Plan for the unexpected. 

Well before you leave, compile a list of what Zevon calls “go-to” resources—a cancer hospital, doctor, and emergency facility at your destination—in case something goes wrong. This may be difficult if you’re taking a cruise, but notifying the cruise line of your medical condition and potential complications could alleviate problems later.

Having the contacts beforehand will enhance peace of mind for all involved. 

Ensure your insurance. 

Check with your insurance company to see what medical coverage it provides when you’re away from home. Find out if any medical care you may receive at your destination is covered, and whether there are preferred, or in-network, facilities under your plan. You may want to purchase short-term travelers insurance and medical evacuation coverage. The International Association for Medical Assistance to Travelers and the U.S. Department of State suggest options for people traveling outside the United States. Keep your insurance card with you at all times.


Get assistance.

To conserve your strength and minimize stress, reserve a wheelchair or other assistive transport at airports or train stations and ask to pre-board. Distances are often considerable between terminals, and the walk can be tiring.

Take precautions if flying.

Long flights pose a risk of blood clots for everyone; certain cancers, such as lung, stomach, and bowel cancer, and some treatments, such as hormonal therapy for breast cancer, may increase that risk. Wear loose clothing, walk around the cabin periodically, and do light leg exercises to stimulate blood circulation. Stay hydrated by drinking water and avoiding alcohol. If you have anemia, ask your doctor if you will need oxygen to help you adjust to the cabin air pressure.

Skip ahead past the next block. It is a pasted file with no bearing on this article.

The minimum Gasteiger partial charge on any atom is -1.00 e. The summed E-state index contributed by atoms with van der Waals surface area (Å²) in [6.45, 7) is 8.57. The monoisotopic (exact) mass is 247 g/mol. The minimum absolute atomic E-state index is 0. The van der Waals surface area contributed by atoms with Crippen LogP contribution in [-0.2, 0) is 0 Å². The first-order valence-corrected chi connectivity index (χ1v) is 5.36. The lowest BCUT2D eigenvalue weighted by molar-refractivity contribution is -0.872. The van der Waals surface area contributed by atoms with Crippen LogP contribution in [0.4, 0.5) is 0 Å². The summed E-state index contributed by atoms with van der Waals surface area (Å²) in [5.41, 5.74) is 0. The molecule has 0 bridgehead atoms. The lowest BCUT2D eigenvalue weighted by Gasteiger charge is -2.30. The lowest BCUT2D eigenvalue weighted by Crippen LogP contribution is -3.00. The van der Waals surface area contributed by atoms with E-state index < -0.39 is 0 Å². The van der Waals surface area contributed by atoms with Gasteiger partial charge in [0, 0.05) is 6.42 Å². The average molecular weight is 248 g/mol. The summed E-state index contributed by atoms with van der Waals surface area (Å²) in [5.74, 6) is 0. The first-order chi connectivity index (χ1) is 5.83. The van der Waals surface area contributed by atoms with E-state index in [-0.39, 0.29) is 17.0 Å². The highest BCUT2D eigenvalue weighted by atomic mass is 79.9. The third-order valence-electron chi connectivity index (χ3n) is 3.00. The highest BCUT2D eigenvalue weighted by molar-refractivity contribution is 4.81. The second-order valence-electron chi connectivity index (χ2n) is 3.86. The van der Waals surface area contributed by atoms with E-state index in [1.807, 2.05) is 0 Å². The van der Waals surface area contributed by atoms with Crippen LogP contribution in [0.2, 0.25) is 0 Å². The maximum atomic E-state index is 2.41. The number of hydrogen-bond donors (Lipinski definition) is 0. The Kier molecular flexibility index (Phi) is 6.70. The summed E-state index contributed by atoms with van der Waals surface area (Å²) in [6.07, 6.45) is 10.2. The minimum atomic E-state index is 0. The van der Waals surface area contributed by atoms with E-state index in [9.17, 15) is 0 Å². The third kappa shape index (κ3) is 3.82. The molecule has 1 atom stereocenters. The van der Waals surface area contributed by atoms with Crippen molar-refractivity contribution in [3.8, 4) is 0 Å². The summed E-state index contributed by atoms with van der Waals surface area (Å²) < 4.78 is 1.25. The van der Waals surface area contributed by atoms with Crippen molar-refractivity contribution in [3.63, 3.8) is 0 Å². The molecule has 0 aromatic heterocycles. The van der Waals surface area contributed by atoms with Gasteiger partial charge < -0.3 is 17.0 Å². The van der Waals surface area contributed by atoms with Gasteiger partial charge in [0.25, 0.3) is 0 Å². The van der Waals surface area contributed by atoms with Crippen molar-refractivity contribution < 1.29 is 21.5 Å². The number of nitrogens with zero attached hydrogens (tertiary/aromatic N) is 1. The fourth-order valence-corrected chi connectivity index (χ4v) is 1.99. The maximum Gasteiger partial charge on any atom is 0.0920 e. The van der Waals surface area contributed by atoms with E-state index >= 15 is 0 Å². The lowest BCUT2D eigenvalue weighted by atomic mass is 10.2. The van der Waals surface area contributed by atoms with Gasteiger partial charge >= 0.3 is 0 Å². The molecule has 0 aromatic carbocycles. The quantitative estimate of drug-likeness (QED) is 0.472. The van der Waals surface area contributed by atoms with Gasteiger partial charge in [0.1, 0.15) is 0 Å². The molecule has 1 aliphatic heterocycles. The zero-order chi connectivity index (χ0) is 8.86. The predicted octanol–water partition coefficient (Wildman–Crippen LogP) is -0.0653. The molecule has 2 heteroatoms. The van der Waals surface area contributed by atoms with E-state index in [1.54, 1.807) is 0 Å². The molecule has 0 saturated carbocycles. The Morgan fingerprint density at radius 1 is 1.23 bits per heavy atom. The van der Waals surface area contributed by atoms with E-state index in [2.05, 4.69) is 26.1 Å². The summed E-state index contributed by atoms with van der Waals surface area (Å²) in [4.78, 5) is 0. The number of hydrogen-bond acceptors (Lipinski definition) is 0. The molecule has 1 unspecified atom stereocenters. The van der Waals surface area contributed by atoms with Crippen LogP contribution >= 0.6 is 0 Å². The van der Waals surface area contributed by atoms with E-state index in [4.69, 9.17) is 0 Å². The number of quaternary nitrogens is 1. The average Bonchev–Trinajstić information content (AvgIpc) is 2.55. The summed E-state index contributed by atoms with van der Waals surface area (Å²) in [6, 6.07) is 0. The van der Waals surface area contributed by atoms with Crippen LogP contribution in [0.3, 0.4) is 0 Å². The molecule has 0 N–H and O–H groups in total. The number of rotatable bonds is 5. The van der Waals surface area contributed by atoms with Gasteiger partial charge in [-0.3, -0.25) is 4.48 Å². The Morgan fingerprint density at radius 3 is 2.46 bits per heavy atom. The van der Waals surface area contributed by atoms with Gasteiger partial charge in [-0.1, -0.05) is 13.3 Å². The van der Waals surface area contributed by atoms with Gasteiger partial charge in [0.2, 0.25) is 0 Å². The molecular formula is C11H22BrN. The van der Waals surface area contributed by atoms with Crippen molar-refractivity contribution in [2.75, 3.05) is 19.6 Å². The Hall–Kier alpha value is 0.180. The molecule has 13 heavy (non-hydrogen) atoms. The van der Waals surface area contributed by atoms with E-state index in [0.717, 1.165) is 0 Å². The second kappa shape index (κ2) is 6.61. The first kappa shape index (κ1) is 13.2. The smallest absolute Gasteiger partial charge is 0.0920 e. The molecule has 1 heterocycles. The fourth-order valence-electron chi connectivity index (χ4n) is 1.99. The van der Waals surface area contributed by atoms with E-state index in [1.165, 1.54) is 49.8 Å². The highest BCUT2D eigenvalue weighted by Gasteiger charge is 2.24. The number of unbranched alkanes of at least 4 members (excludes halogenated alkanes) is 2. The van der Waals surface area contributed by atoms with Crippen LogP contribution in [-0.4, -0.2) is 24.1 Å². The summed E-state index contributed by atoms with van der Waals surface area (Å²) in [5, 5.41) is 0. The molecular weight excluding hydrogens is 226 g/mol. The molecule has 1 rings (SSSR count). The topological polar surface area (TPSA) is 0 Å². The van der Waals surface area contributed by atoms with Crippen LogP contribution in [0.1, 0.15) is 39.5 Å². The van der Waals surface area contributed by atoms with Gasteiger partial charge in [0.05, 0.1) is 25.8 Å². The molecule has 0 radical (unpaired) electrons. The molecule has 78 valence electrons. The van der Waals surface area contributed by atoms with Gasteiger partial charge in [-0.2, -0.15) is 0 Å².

Prevent infection.

Wash your hands often and see that those with you wash frequently. Use sanitizing gels or wipes to clean surfaces and utensils. Drink only bottled water, avoid ice, and eat only well-cooked foods.

Maintain energy.

It may be hard to eat regular meals or find appealing food while traveling. Take along a stash of crackers, energy bars, or other foods to help prevent nausea and boost energy.

Practice sun-sense.

Chemotherapy, certain antibiotics, and radiation treatment can increase your skin’s sensitivity to the sun. Generously apply sunscreen and always wear protective hats and clothing when outdoors.

Be flexible.

Fatigue is a big component of cancer and its treatment, and most cancer patients will have good and bad days. Pace yourself reasonably and don’t try to cram in too many activities, says Zevon. Allow ample time to rest and recharge.

Don’t ignore symptoms.

Seek immediate emergency medical care if you experience a high fever, shortness of breath, sudden nausea or vomiting, or some new pain or symptom, advises Jill Nestico, a nurse practitioner in Roswell’s Department of Medical Oncology. Ask the on-call physician to contact your oncologist to discuss your medical situation and how best to respond. This is when all of your lists and advance work pay off.


Wherever you choose to go, focus on enjoyment, Zevon says. After all, the point of getting away is to have fun and return home refreshed. Traveling can be a tiring undertaking even in the best of health, so make sure you leave time for enough rest and downtime. Consider scheduling in some days among your sightseeing to do only light activity or to enjoy some pure relaxation.

As for the McDonnells, after canceling their Africa trip, they planned a new excursion. Receiving the OK from June’s doctors, the Florida couple flew to England and took a two-week cruise through the Baltic nations. They had a wonderful time.